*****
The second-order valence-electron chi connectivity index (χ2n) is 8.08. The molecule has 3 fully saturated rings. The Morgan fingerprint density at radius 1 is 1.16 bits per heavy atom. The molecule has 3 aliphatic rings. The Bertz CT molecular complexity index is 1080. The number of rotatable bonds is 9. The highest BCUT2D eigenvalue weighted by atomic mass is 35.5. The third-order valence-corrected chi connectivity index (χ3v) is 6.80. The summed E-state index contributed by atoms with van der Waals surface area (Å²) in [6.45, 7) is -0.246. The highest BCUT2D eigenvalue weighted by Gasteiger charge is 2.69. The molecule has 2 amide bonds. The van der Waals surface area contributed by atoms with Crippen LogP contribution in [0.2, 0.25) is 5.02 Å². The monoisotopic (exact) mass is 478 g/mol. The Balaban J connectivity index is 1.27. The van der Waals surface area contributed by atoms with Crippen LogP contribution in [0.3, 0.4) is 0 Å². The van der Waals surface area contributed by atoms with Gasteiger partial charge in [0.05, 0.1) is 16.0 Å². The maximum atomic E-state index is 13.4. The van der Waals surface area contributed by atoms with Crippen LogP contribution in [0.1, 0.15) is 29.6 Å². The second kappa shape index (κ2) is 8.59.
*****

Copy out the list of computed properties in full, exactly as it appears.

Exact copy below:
The second-order valence-electron chi connectivity index (χ2n) is 8.08. The molecule has 3 fully saturated rings. The Morgan fingerprint density at radius 1 is 1.16 bits per heavy atom. The molecule has 3 aliphatic rings. The Bertz CT molecular complexity index is 1080. The number of rotatable bonds is 9. The highest BCUT2D eigenvalue weighted by atomic mass is 35.5. The third-order valence-corrected chi connectivity index (χ3v) is 6.80. The summed E-state index contributed by atoms with van der Waals surface area (Å²) in [6.45, 7) is -0.246. The highest BCUT2D eigenvalue weighted by Gasteiger charge is 2.69. The molecule has 2 amide bonds. The van der Waals surface area contributed by atoms with Crippen LogP contribution in [0.2, 0.25) is 5.02 Å². The monoisotopic (exact) mass is 478 g/mol. The Balaban J connectivity index is 1.27. The van der Waals surface area contributed by atoms with Crippen LogP contribution in [0.3, 0.4) is 0 Å². The van der Waals surface area contributed by atoms with Gasteiger partial charge in [0.05, 0.1) is 16.0 Å². The maximum atomic E-state index is 13.4. The van der Waals surface area contributed by atoms with Crippen LogP contribution in [0.1, 0.15) is 29.6 Å². The second kappa shape index (κ2) is 8.59.